Yesterday the S&P 500 dropped by over 29 points (about 1.2%), the largest single day decline so far in 2017. Meanwhile, Olivia Oran explains at Reuters that Goldman Sachs is preparing to put people’s life savings in the hands of a computer. Are investors going to rely on this advice when stocks crash? Will they put their financial survival in the hands of an algorithm? We shall see. Goldman isn’t alone. Oran writes:
Goldman has for years grappled with how to tap into the mass affluent segment, broadly defined as those with less than $1 million in investable assets, without diluting the brand of its private wealth business which is considered a jewel within the bank, according to people familiar with the matter. Goldman’s U.S. private wealth business typically advises clients with an account size of around $50 million.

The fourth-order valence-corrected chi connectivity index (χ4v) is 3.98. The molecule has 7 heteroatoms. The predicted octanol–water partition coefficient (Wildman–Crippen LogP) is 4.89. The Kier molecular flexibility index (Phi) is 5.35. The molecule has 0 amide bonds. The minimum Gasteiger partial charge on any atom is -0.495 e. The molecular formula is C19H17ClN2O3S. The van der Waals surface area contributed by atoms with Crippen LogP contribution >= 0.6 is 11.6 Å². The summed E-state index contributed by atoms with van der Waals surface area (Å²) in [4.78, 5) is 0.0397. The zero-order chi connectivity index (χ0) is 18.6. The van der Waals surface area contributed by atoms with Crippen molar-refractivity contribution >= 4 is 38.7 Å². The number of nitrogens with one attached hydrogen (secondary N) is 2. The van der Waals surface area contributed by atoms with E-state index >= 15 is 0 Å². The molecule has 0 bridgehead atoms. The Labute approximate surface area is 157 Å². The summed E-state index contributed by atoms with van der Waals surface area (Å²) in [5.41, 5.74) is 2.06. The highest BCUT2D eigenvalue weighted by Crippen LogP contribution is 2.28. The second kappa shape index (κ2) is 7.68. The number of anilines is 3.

Goldman has in the past considered expanding Ayco, a wealth advisory firm it purchased in 2003, as a way to push more deeply into the mass affluent segment, the people added.
While the robo-advice market was initially developed by startups such as Wealthfront and Betterment with ambitions of upending the traditional financial advice sector, large firms such as Charles Schwab Corp (SCHW.N) and Vanguard have launched similar services.
Other large firms are partnering with or buying existing players.
UBS Group AG (UBSG.S) and Wells Fargo & Co (WFC.N) are partnering with online financial adviser SigFig Wealth Management, while BlackRock Inc (BLK.N) acquired FutureAdvisor.
Morgan Stanley is launching its own robo-advisor later this year, primarily for the children of its existing clients. CEO James Gorman has said that firms which combine digital and human advice will be more successful in the future.
Read more here.
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